Background: Multiple studies have reported that allografts are acceptable alternatives to autografts for anterior cruciate ligament (ACL) reconstructions. Our clinical practice allows patient involvement in graft decision-making. This study examined the patients' preference for graft selection and the factors affecting their decision.
Methods: Patients scheduled to undergo an ACL reconstruction surgery (n = 129) at a university medical center in Korea were enrolled in this study. Information leaflets with graft descriptions were provided prior to hospital admission, and the patients were allowed to choose one of two surgical graft types. The patients were asked to complete a questionnaire that reflected their decision-making processes, and the patients' trends and factors affecting their choice of graft were analyzed based on their responses.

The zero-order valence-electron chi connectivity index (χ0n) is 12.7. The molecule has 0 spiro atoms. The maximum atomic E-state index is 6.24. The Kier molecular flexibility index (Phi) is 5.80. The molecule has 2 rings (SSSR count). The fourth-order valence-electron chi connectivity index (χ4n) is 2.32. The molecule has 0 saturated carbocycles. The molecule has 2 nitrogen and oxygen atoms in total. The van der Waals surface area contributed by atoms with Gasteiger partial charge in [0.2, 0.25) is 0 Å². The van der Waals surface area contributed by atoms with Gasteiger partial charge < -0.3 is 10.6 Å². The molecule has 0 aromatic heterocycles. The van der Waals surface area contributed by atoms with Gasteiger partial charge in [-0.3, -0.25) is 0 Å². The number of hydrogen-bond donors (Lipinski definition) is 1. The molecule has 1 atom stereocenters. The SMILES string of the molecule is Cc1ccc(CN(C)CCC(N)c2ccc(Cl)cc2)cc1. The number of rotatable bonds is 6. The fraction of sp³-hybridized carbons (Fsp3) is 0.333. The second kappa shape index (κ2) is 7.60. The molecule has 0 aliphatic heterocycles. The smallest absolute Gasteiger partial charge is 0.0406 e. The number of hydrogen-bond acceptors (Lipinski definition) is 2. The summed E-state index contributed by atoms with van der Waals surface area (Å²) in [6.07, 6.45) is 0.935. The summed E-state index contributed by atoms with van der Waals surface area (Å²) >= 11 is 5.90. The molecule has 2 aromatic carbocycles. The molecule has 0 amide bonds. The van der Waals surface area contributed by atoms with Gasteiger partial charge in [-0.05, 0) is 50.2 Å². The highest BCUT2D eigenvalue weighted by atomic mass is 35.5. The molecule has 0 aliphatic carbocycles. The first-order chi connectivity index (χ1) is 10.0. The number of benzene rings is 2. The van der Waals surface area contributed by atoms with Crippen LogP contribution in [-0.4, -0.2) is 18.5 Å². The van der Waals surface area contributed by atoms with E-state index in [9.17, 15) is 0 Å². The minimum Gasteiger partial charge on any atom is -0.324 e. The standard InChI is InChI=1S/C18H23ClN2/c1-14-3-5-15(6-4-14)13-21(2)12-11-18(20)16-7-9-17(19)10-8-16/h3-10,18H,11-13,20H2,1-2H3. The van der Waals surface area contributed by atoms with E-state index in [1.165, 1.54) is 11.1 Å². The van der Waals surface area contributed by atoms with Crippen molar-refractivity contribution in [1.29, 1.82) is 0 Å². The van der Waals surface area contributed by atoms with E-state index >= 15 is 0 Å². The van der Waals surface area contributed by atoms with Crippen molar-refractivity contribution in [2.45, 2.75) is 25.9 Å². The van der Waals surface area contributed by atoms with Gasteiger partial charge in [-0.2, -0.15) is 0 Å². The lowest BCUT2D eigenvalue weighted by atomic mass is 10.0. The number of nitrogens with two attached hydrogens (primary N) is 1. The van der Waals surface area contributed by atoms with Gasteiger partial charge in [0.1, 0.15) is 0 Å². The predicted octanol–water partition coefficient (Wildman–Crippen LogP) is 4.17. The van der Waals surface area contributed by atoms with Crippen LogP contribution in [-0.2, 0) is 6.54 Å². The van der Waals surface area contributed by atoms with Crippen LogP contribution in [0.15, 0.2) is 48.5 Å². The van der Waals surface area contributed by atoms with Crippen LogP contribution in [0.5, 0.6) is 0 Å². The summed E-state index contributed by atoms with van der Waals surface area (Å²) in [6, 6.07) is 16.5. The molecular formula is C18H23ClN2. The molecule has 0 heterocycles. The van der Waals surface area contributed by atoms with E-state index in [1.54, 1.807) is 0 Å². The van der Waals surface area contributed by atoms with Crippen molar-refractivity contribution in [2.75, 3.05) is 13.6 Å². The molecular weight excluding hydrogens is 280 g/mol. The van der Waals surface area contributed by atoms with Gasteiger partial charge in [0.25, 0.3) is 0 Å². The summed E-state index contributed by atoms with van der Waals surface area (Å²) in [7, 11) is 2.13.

Results: Most patients (54.3%) selected autografts for the ACL reconstruction. The surgeon's explanation was the most important factor affecting the final patient decision followed by the information derived from Internet searches. Patients who derived the majority of their understanding of the graft types from the Internet chose allografts at significantly higher rates.
Conclusions: Patient graft selection is a reasonable way of designating the type of surgical procedure. Most patients selected autografts for their ACL reconstruction. However, patients who performed significant Internet-based research tended to prefer allografts.
Keywords: Anterior cruciate ligament; Graft; Patient preference; Reconstruction.